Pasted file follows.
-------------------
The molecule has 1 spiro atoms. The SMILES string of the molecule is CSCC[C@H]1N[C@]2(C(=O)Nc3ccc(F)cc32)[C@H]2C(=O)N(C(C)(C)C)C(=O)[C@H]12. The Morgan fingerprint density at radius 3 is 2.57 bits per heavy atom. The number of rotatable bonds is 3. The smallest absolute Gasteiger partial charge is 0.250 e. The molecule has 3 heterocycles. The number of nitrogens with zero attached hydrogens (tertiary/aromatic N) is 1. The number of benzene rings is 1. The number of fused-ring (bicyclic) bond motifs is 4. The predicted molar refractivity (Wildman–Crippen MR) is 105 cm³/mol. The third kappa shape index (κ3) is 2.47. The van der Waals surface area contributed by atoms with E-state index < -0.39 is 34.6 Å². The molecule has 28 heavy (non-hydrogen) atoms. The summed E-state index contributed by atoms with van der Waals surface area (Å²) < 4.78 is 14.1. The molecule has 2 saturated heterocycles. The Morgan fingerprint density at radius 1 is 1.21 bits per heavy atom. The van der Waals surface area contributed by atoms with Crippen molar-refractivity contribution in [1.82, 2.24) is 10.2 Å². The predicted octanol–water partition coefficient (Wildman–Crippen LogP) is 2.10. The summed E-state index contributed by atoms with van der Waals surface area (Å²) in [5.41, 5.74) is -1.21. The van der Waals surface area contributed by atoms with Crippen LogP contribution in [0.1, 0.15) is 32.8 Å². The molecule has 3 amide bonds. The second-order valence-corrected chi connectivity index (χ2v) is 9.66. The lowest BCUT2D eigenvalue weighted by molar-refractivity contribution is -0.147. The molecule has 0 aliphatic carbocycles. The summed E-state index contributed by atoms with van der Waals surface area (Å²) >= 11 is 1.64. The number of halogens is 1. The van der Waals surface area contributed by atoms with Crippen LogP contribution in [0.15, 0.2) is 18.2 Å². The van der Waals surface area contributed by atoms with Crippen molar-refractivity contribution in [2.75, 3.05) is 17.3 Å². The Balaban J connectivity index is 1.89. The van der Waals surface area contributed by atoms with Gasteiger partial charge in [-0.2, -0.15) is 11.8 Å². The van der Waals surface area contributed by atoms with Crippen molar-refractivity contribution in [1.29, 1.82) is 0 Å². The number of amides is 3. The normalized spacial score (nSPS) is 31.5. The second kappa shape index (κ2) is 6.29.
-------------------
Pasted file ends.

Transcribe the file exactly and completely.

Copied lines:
The molecule has 1 spiro atoms. The SMILES string of the molecule is CSCC[C@H]1N[C@]2(C(=O)Nc3ccc(F)cc32)[C@H]2C(=O)N(C(C)(C)C)C(=O)[C@H]12. The Morgan fingerprint density at radius 3 is 2.57 bits per heavy atom. The number of rotatable bonds is 3. The smallest absolute Gasteiger partial charge is 0.250 e. The molecule has 3 heterocycles. The number of nitrogens with zero attached hydrogens (tertiary/aromatic N) is 1. The number of benzene rings is 1. The number of fused-ring (bicyclic) bond motifs is 4. The predicted molar refractivity (Wildman–Crippen MR) is 105 cm³/mol. The third kappa shape index (κ3) is 2.47. The van der Waals surface area contributed by atoms with E-state index < -0.39 is 34.6 Å². The molecule has 28 heavy (non-hydrogen) atoms. The summed E-state index contributed by atoms with van der Waals surface area (Å²) < 4.78 is 14.1. The molecule has 2 saturated heterocycles. The Morgan fingerprint density at radius 1 is 1.21 bits per heavy atom. The van der Waals surface area contributed by atoms with Crippen molar-refractivity contribution in [1.82, 2.24) is 10.2 Å². The predicted octanol–water partition coefficient (Wildman–Crippen LogP) is 2.10. The summed E-state index contributed by atoms with van der Waals surface area (Å²) in [5.41, 5.74) is -1.21. The van der Waals surface area contributed by atoms with Crippen LogP contribution in [0.1, 0.15) is 32.8 Å². The molecule has 3 amide bonds. The second-order valence-corrected chi connectivity index (χ2v) is 9.66. The lowest BCUT2D eigenvalue weighted by molar-refractivity contribution is -0.147. The molecule has 0 aliphatic carbocycles. The summed E-state index contributed by atoms with van der Waals surface area (Å²) >= 11 is 1.64. The number of halogens is 1. The van der Waals surface area contributed by atoms with Crippen LogP contribution in [0.15, 0.2) is 18.2 Å². The van der Waals surface area contributed by atoms with Crippen molar-refractivity contribution in [2.75, 3.05) is 17.3 Å². The Balaban J connectivity index is 1.89. The van der Waals surface area contributed by atoms with Gasteiger partial charge in [-0.2, -0.15) is 11.8 Å². The van der Waals surface area contributed by atoms with Crippen molar-refractivity contribution in [1.29, 1.82) is 0 Å². The number of amides is 3. The normalized spacial score (nSPS) is 31.5. The second kappa shape index (κ2) is 6.29.